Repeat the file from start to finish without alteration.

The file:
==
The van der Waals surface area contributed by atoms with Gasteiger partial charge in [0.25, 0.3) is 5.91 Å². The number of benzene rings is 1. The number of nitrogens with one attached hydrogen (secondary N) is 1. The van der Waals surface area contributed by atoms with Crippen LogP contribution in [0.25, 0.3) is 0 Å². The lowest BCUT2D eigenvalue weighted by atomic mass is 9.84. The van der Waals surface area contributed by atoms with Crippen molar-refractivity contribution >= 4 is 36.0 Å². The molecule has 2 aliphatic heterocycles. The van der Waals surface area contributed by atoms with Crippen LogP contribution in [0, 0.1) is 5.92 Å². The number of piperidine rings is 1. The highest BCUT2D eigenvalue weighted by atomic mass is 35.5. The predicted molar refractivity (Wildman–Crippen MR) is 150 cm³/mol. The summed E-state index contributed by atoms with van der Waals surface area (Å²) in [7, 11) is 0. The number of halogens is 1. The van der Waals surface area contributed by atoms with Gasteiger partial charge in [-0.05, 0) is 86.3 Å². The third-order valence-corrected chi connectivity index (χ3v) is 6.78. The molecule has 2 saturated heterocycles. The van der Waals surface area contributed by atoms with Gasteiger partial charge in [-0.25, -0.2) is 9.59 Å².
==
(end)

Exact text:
The van der Waals surface area contributed by atoms with Gasteiger partial charge in [0.25, 0.3) is 5.91 Å². The number of benzene rings is 1. The number of nitrogens with one attached hydrogen (secondary N) is 1. The van der Waals surface area contributed by atoms with Crippen LogP contribution in [0.25, 0.3) is 0 Å². The lowest BCUT2D eigenvalue weighted by atomic mass is 9.84. The van der Waals surface area contributed by atoms with Crippen molar-refractivity contribution >= 4 is 36.0 Å². The molecule has 2 aliphatic heterocycles. The van der Waals surface area contributed by atoms with Crippen LogP contribution in [0, 0.1) is 5.92 Å². The number of piperidine rings is 1. The highest BCUT2D eigenvalue weighted by atomic mass is 35.5. The predicted molar refractivity (Wildman–Crippen MR) is 150 cm³/mol. The summed E-state index contributed by atoms with van der Waals surface area (Å²) in [7, 11) is 0. The number of halogens is 1. The van der Waals surface area contributed by atoms with Gasteiger partial charge in [-0.05, 0) is 86.3 Å². The third-order valence-corrected chi connectivity index (χ3v) is 6.78. The molecule has 2 saturated heterocycles. The van der Waals surface area contributed by atoms with Gasteiger partial charge in [-0.25, -0.2) is 9.59 Å².